During our 21st Century Learning Summit in 2013, community representatives agreed that collaboration is central to our vision of being “a world leader in education cultivating exceptional thinkers prepared for the future.” Whether in person or remotely, everyone must be able to work with others, and collaboration will only become more important as our world becomes more connected. “Team trumps talent” was a phrase used by participants whose life experiences showed that well-functioning teams nearly always produce better results than even the smartest individuals on their own. Subsequent research revealed that a range of professional organizations and school districts, from EdLeader21 to Singapore’s Ministry of Education, list collaboration as a key learning outcome for students.
Our 2014 Western Association of Schools and Colleges (WASC) accreditation review helped us focus on how to teach collaboration more intentionally to students and how to incorporate it into SAS employees’ professional obligations. Through discussions, faculty realized that collaboration, though often implicitly addressed, was not explicitly being taught very often. That is, students might spend a whole class working in groups but never receive instruction on how to contribute individually to a group product; they might complete a long-term group project without being taught how to deal with disagreements.
This realization led to several recommendations to promote more structured development of the skills needed for successful collaboration:
- Teachers should explicitly label skills associated with effective collaboration, so students realize they are developing these skills.
- Faculty should teach step-by-step lessons and provide feedback so students become competent in collaborating with a range of individuals and groups.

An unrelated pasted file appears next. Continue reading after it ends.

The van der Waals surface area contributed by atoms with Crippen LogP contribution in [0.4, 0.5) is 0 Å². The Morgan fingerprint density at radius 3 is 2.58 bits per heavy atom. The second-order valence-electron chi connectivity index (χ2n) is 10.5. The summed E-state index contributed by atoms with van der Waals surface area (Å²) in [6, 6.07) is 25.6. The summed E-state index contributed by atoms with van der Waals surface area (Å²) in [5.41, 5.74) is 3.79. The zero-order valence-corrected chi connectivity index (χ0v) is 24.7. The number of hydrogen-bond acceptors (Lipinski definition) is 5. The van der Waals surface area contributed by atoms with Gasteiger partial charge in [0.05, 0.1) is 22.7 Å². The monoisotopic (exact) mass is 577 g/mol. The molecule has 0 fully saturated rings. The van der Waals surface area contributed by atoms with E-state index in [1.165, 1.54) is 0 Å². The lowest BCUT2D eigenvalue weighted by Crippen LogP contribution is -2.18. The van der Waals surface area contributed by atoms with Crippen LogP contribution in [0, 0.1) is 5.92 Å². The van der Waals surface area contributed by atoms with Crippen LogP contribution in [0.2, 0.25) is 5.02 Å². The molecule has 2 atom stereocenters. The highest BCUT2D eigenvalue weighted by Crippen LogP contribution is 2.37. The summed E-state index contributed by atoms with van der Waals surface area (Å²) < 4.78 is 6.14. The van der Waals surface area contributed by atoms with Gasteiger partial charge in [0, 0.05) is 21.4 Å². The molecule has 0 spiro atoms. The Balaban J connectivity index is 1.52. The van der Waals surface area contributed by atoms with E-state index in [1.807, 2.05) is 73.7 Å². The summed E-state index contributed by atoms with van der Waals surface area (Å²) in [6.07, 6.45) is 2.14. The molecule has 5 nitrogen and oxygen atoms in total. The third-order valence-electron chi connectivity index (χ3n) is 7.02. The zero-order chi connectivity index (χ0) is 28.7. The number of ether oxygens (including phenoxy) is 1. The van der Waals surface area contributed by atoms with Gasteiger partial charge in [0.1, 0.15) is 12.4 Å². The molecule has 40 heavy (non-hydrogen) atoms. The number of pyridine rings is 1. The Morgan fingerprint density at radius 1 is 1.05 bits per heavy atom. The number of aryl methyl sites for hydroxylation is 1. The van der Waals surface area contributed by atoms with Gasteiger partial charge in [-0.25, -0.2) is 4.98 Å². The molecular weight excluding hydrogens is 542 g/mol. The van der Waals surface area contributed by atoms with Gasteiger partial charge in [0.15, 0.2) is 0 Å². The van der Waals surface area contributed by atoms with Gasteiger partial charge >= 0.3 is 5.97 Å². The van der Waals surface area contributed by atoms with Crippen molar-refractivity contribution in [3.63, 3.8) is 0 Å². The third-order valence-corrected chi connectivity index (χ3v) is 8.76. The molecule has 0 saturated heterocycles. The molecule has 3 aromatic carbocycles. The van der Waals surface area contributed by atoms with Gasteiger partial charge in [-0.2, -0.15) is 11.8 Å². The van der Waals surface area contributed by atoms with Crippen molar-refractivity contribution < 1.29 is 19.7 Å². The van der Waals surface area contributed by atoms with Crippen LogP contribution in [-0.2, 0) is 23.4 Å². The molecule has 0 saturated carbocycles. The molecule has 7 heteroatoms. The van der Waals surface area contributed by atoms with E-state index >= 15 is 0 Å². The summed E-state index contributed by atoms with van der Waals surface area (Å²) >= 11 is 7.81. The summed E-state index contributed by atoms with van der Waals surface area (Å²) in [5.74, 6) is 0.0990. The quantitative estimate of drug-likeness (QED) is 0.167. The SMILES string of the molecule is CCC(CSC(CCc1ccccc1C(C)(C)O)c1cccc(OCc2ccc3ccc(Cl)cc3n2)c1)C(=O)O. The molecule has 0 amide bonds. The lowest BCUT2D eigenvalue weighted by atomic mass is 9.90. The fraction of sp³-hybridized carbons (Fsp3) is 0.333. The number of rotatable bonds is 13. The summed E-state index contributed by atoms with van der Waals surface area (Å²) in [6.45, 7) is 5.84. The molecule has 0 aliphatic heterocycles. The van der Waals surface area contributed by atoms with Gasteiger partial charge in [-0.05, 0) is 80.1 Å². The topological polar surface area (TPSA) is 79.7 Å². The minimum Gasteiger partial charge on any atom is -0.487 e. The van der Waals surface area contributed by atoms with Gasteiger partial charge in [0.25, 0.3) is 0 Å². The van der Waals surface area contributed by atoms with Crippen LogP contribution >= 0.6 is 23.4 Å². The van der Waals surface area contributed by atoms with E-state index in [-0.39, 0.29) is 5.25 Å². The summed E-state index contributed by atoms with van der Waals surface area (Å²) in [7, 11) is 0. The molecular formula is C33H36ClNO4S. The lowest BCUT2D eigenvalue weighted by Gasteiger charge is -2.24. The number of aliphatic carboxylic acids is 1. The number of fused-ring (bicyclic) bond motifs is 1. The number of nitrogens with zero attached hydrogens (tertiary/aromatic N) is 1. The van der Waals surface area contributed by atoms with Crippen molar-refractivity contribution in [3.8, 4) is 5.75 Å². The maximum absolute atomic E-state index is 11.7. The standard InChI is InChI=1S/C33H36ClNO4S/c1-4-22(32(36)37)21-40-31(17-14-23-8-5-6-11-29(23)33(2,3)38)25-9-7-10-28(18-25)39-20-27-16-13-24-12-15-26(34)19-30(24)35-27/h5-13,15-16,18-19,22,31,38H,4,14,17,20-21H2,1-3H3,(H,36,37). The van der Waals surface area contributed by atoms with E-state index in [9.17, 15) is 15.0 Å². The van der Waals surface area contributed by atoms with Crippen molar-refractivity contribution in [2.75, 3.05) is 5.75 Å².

- For younger students, this includes skills like speaking within a group, listening respectfully, encouraging responses from others, and keeping track of what is said.
- Older students continue to develop these skills while also learning how to distribute jobs or roles, ensure equal time or responsibility, and navigate conflict within a team.
- Leadership skills and diplomacy are also important and teachable aspects of collaboration.
- Our character Core Values of compassion, honesty, fairness, responsibility, and respect all help collaboration to flourish.
For SAS teachers and staff members, collaboration is fundamental. As an institution, SAS believes in the worth of strong teams, and employees are expected to work collaboratively in their professional learning communities, as departments and divisions, and during group activities and professional development. In this way, we ensure that we can work together as a team that knows and cares for each student. At the same time, we model for our students what successful collaboration looks like.
We are proud of the progress we have made in developing a framework for teaching collaboration to every SAS student. As educators, our own engagement with this skill has made us more aware of the many aspects of constructive collaboration. We believe that helping students learn how to collaborate now will give them a lifelong leg-up in all their endeavors.
My next article will explain the desired student learning outcome of Communication. Feedback, questions, or comments about our Learning at SAS series are always welcome at email@example.com. Please get in touch!